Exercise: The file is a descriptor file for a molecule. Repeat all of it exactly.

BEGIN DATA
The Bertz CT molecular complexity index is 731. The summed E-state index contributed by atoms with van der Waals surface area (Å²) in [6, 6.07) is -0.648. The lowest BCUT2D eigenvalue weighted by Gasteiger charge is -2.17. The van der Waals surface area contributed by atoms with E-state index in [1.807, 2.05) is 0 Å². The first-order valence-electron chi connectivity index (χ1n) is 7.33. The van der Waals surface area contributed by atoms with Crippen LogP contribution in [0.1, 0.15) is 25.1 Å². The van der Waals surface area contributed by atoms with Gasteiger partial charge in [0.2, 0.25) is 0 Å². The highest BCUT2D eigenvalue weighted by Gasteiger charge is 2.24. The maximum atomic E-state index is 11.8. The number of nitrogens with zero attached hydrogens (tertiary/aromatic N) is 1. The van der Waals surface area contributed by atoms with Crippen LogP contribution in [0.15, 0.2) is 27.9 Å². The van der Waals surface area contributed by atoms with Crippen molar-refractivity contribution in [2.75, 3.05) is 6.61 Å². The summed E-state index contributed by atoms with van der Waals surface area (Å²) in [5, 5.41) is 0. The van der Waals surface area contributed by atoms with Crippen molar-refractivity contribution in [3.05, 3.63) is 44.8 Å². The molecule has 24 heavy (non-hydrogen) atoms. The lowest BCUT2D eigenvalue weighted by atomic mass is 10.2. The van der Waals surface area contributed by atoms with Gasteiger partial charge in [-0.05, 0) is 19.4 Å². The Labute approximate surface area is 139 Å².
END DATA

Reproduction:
The Bertz CT molecular complexity index is 731. The summed E-state index contributed by atoms with van der Waals surface area (Å²) in [6, 6.07) is -0.648. The lowest BCUT2D eigenvalue weighted by Gasteiger charge is -2.17. The van der Waals surface area contributed by atoms with E-state index in [1.807, 2.05) is 0 Å². The first-order valence-electron chi connectivity index (χ1n) is 7.33. The van der Waals surface area contributed by atoms with Crippen LogP contribution in [0.1, 0.15) is 25.1 Å². The van der Waals surface area contributed by atoms with Gasteiger partial charge in [0.2, 0.25) is 0 Å². The highest BCUT2D eigenvalue weighted by Gasteiger charge is 2.24. The maximum atomic E-state index is 11.8. The number of nitrogens with zero attached hydrogens (tertiary/aromatic N) is 1. The van der Waals surface area contributed by atoms with Crippen LogP contribution in [0.15, 0.2) is 27.9 Å². The van der Waals surface area contributed by atoms with Crippen molar-refractivity contribution in [2.75, 3.05) is 6.61 Å². The summed E-state index contributed by atoms with van der Waals surface area (Å²) in [5, 5.41) is 0. The van der Waals surface area contributed by atoms with Crippen molar-refractivity contribution in [3.05, 3.63) is 44.8 Å². The molecule has 24 heavy (non-hydrogen) atoms. The lowest BCUT2D eigenvalue weighted by atomic mass is 10.2. The van der Waals surface area contributed by atoms with Gasteiger partial charge in [-0.05, 0) is 19.4 Å². The Labute approximate surface area is 139 Å².